Trust: the Brand Behind a Tech Product
Trusting a piece of technology is similar to trusting a human
Humans are complex creatures. Understanding how we can trust a piece of technology leads us to understand that complexity. First, trust is subjective, so we can only measure by finding out what leads to trust. Second, humans are not always rational, so it’s difficult to rationalize trust. Therefore, we cannot limit our understanding of trust to the product only. The brand is very likely affected, too.
We can start from understanding how we trust a human. The subjectivity of trust have been studied by many scientists, and it mostly comes down to three dimensions: ability, integrity, and benevolence. You trust a person for ability, because you know this person’s skills will help you meet your needs. You trust a person for integrity, because it’s easy (predictable) to deal with a transparent, honest person. You trust a person for benevolence, because you know this person commits to you for what he/she promises you to help.
Start with the Product
To trust a non-human or a piece of technology, only the two dimensions are left: ability and integrity. We can put benevolence aside for now, because benevolent machine is another discussion. To put it shortly — in order to trust a piece of technology, users simply want something to work well (ability) and work as expected (integrity).
For an example of how it-works-well and it-works-as-expected are translated to a specific technology, we can look at Stanford’s Web Credibility Guideline. It works well: expertise of organization; information accuracy; regular content update; easy to use and useful. It works as expected: show real organization behind the site; show how trustworthy the organization is; make it easy to contact the organization; avoid errors. Specific to a website, they discovered another dimension of trust: visual display. An appropriate visual design and non-intrusive ads lead to trust.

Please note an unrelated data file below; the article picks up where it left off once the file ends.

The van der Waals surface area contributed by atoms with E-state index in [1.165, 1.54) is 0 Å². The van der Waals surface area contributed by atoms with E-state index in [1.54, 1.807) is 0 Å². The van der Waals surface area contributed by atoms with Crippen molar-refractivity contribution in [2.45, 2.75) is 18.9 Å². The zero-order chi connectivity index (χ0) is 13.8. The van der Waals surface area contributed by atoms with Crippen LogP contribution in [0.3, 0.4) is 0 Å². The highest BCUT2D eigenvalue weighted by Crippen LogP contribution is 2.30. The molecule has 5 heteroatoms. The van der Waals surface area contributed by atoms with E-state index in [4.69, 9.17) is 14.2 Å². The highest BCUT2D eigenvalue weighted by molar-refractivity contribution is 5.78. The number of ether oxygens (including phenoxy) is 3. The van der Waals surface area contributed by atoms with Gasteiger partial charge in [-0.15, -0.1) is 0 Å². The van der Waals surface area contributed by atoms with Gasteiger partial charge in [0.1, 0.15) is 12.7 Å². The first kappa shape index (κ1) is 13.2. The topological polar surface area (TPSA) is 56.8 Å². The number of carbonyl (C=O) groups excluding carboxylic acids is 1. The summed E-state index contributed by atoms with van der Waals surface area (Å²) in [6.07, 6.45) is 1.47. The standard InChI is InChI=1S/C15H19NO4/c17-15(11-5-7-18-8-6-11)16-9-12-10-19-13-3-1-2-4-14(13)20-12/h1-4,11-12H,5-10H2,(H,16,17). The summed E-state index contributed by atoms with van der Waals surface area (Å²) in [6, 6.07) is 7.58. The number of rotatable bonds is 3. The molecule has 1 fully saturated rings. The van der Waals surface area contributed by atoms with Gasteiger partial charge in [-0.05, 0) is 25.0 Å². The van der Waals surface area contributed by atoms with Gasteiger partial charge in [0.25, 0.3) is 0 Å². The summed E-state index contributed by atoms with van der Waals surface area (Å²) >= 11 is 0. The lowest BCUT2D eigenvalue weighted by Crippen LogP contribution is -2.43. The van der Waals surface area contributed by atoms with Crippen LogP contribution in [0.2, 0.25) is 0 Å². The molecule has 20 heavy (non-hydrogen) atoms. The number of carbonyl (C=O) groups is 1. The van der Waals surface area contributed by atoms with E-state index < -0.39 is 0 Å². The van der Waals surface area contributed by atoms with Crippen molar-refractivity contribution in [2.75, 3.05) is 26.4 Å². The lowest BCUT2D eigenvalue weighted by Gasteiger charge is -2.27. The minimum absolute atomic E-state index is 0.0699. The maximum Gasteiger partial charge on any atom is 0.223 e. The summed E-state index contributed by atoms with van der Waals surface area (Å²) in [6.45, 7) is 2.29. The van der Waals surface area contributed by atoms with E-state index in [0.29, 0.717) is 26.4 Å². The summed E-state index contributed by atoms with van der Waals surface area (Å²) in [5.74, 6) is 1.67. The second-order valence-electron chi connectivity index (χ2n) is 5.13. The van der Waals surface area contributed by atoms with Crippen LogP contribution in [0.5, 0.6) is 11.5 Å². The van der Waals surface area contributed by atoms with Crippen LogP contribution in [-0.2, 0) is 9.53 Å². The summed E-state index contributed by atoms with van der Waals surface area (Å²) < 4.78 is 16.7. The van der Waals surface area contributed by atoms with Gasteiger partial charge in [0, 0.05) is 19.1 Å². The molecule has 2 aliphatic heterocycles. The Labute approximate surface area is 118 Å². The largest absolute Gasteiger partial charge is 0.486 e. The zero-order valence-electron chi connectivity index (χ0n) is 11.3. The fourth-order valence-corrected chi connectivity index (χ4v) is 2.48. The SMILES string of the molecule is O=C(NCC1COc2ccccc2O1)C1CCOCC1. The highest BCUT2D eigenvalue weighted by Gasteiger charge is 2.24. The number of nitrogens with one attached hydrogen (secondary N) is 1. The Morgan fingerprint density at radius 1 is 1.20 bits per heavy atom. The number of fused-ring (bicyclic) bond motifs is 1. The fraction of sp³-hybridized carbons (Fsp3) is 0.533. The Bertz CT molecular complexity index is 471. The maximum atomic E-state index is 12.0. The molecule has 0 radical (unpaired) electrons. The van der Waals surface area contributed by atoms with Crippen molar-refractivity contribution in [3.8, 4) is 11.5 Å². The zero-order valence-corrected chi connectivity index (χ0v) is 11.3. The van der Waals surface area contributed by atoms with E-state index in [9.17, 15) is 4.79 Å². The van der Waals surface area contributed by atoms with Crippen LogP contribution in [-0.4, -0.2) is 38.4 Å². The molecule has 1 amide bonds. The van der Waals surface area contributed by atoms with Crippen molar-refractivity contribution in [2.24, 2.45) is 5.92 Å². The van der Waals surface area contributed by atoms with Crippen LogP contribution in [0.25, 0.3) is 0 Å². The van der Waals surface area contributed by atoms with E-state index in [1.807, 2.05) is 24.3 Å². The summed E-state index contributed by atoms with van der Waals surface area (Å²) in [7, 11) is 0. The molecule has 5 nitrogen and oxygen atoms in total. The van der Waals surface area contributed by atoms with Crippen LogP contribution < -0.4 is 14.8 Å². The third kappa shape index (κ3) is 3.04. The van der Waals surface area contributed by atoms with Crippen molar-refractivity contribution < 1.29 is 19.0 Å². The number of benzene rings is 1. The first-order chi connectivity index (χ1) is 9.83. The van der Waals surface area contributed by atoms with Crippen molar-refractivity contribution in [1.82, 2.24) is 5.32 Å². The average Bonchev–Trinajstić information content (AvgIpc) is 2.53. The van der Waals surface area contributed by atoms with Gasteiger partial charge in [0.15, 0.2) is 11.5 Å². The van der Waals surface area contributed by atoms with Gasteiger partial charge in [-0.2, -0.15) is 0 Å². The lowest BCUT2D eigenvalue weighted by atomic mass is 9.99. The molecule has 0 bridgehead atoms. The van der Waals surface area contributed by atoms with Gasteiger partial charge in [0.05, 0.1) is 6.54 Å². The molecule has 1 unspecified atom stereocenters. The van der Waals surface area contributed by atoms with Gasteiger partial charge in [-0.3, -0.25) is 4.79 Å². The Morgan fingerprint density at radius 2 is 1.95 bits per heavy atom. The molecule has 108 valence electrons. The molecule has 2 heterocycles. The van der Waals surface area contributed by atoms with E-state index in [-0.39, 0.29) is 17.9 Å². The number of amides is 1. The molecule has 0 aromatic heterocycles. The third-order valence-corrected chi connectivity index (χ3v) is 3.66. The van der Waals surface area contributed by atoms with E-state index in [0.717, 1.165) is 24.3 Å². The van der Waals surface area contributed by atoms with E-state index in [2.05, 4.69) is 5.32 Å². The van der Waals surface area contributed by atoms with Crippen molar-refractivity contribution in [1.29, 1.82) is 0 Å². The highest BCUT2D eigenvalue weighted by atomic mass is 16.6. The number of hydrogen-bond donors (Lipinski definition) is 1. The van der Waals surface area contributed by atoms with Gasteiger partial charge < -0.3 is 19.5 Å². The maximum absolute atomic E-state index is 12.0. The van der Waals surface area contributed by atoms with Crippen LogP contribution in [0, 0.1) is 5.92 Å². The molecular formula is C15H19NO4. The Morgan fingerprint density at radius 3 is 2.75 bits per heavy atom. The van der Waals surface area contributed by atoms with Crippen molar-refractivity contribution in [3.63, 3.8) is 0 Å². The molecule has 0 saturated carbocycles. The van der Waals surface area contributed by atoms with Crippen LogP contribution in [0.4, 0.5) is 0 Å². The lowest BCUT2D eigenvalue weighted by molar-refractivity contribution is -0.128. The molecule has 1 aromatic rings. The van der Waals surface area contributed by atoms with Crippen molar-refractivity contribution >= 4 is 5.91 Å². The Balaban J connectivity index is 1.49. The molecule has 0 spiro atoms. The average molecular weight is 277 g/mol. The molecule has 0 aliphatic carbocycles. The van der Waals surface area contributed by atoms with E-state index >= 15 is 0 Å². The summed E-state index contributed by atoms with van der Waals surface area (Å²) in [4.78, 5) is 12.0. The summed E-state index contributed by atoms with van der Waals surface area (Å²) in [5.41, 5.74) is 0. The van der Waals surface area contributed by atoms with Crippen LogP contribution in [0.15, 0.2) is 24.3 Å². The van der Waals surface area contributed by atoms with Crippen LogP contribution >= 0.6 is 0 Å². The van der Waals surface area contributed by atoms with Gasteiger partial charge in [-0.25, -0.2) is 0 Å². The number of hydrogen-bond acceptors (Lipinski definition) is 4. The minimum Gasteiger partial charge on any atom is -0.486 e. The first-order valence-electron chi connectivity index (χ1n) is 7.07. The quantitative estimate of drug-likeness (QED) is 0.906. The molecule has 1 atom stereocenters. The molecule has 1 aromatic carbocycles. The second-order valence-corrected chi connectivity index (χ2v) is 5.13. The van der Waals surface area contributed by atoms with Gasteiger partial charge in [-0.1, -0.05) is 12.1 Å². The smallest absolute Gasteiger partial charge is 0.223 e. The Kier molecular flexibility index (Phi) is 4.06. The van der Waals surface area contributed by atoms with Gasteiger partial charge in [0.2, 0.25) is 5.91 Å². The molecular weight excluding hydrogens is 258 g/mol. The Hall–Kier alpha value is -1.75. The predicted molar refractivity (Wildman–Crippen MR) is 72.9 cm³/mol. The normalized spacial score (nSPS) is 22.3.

Since we’re talking about a consumer technology product, we need to discover the third dimension, which is related to the commercial nature of the product. The third dimension of trust in a highly competitive market is value. Customers want to get a good value for their money. This makes pricing important.
We can define the two dimensions by generalizing the website example above. It-works-well covers the technology, and it-works-as-expected covers the ecosystem in accessing the technology. The system needs to work well (robustness and usability), the whole ecosystem needs to work as expected (minimal surprises and good customer support). For value, it is the right functions (utility) for the price.